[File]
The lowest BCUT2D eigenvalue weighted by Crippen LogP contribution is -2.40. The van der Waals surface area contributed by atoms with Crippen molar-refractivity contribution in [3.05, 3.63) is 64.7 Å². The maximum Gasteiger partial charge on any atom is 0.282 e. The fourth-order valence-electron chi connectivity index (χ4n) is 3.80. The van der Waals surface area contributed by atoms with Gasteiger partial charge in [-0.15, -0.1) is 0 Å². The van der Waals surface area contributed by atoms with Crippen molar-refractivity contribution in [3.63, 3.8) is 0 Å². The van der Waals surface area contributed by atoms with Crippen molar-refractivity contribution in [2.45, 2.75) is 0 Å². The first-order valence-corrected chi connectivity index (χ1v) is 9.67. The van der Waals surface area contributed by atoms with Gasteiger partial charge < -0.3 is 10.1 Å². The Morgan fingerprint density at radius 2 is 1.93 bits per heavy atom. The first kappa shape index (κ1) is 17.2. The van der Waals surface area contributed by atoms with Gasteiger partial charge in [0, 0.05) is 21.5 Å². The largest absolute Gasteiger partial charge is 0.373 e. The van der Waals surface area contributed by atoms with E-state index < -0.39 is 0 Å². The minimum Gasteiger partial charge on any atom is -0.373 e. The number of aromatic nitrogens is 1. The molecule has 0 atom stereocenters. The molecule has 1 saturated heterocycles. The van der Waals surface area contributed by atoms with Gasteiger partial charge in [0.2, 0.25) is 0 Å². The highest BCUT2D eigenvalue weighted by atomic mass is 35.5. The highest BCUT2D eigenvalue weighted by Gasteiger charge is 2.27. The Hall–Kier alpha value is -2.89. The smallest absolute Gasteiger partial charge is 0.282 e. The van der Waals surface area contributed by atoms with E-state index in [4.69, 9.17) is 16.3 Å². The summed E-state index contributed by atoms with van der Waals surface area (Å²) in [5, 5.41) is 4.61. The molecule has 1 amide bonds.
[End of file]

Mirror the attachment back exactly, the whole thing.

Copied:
The lowest BCUT2D eigenvalue weighted by Crippen LogP contribution is -2.40. The van der Waals surface area contributed by atoms with Crippen molar-refractivity contribution in [3.05, 3.63) is 64.7 Å². The maximum Gasteiger partial charge on any atom is 0.282 e. The fourth-order valence-electron chi connectivity index (χ4n) is 3.80. The van der Waals surface area contributed by atoms with Gasteiger partial charge in [-0.15, -0.1) is 0 Å². The van der Waals surface area contributed by atoms with Crippen molar-refractivity contribution in [3.63, 3.8) is 0 Å². The van der Waals surface area contributed by atoms with Crippen molar-refractivity contribution in [2.45, 2.75) is 0 Å². The first-order valence-corrected chi connectivity index (χ1v) is 9.67. The van der Waals surface area contributed by atoms with Gasteiger partial charge < -0.3 is 10.1 Å². The Morgan fingerprint density at radius 2 is 1.93 bits per heavy atom. The first kappa shape index (κ1) is 17.2. The van der Waals surface area contributed by atoms with Gasteiger partial charge in [0, 0.05) is 21.5 Å². The largest absolute Gasteiger partial charge is 0.373 e. The van der Waals surface area contributed by atoms with E-state index < -0.39 is 0 Å². The minimum Gasteiger partial charge on any atom is -0.373 e. The number of aromatic nitrogens is 1. The molecule has 0 atom stereocenters. The molecule has 1 saturated heterocycles. The van der Waals surface area contributed by atoms with Gasteiger partial charge in [0.2, 0.25) is 0 Å². The highest BCUT2D eigenvalue weighted by atomic mass is 35.5. The highest BCUT2D eigenvalue weighted by Gasteiger charge is 2.27. The Hall–Kier alpha value is -2.89. The smallest absolute Gasteiger partial charge is 0.282 e. The van der Waals surface area contributed by atoms with E-state index in [4.69, 9.17) is 16.3 Å². The summed E-state index contributed by atoms with van der Waals surface area (Å²) in [5, 5.41) is 4.61. The molecule has 1 amide bonds.